Well, shit. Turns out if you want low-fuss Windows setup, nonzero accessibility, and theoretical cross-platform support, and you want them in the present rather than the future, there's only one option (at least among the things listed on Are We GUI Yet). Shout out to iui, in all its three-year-old-latest-release no-way-to-draw-images(-at-least-that-I-can-find) glory. Honorable mention to egui for having put in at least some effort towards accessibility; if I revisit this topic in another year or two, I suspect I'll be very impressed with egui. Additional reference to SixtyFPS who have made an entire other markup language for specifying UI structure; I'm not sure it's a good or necessary approach, but it's eye-catching, and maybe at some point they'll start working on accessibility and I'll take a more thorough look. (I'm not entirely sure the extent to which German and/or EU law requires commercial products meet accessibility standards, but if SixtyFPS is doing commercial licensing, they'd better have looked into that.)
I've worked with Python and Rust a lot, and those are my two languages of choice for new personal projects these days. Python, as an interpreted language, does not really go out of its way to give you binaries that you can just hand to end users; it's possible, but as of the last time I checked, the tools were all varying shades of pains in the ass to use. Rust seems like it'd be far better suited for end-user application development, since at the end you have a .exe or whatever that you can hand off to anybody. It looks like the Rust ecosystem doesn't really have a solid foundation for GUI development, despite being a good language for GUI development. Python is set up such that it's easier to write tools for other developers (who are likely to have a Python interpreter installed) than for end users (who are not), and developers tend to prefer CLI programs to GUI ones, so it would be reasonable to expect GUI tools in Python to be worse than they are in Rust, right?
Let's check in on that:
# after `pip install wxPython` and no other fuckery:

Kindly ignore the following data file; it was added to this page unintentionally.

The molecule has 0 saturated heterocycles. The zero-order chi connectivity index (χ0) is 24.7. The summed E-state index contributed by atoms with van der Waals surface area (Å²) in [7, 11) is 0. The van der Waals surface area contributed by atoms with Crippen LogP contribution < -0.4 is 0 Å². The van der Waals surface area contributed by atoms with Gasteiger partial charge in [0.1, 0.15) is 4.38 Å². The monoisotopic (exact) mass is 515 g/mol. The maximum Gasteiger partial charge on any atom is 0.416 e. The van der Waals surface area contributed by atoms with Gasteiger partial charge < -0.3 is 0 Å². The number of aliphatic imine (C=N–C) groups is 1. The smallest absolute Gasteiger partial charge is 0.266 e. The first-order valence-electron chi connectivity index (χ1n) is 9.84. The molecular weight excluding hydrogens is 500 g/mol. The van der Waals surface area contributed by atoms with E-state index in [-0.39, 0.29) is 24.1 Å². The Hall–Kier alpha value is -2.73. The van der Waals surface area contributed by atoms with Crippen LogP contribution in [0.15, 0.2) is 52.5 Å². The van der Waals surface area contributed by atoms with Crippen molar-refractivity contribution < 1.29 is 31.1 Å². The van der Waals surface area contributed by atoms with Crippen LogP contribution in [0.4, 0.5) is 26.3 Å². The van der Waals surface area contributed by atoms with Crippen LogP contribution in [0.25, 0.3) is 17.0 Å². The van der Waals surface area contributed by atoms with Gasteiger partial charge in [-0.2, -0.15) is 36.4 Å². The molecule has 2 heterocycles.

app = wx.App()
frame = wx.Frame(None, title="wxPython Example")
panel = wx.Panel(frame)
text = wx.StaticText(panel, label="Hello World!")
This was easy to set up on Windows, correctly provides accessibility data to Windows Narrator, and was really concise to implement. So if I want a nice, powerful, elegant GUI library without losing my mind trying to set it up, I can have that, as long as I don't need other people to be able to conveniently run the program I make. How the goddamn fuck did we get here?
Unfortunately, I know the answer to that one. wxWidgets, the library wxPython is binding to, is a C++ library that is used primarily by inheriting from wxWidgets's classes. Rust bindings to C++ libraries are difficult to create in the best of scenarios, and inheritance is among the worst of scenarios, because Rust does not have any concepts to which C++ inheritance maps cleanly. The wxPython bindings are maintained by the wxWidgets team themselves, and Python is designed to be extended by C/C++ code. Rust's FFI with C is fine, but bindgen is really bad at handling C++ as used by wxWidgets, and manually authoring the thousands of bindings and then providing a safe abstraction over them would be extraordinarily not a good time.
So if wxWidgets isn't feasible to use from Rust, what about some other library?
Well, the only reason wxPython is as easy to install as it is is that the maintainers made sure it comes with the fully-compiled wxWidgets binaries, especially on Windows where everything of that sort is harder to do by hand after the fact.
Some Rust bindings to C libraries, like SDL2 or the aforementioned FLTK, will build the libraries they depend on automatically, encapsulating all that complexity and letting me just use them; most, like GTK, do not.
I'm not sure if there's a technical reason gtk-rs and the rest of these can't do that (or, for bonus points, just download a precompiled binary from the official releases and save a bunch of time), or if it's just that nobody's asked for it.
Linux (and to some extent Mac I suppose) devs are accustomed to niceties like
pkg-config and actual package managers that make it easy to install a C library; on Windows, we don't have that (unless we're working inside MSYS2 or what have you, but that's its own mess sometimes).
So please: if you're writing Rust bindings to a C library, do your Windows users a favor, and give us a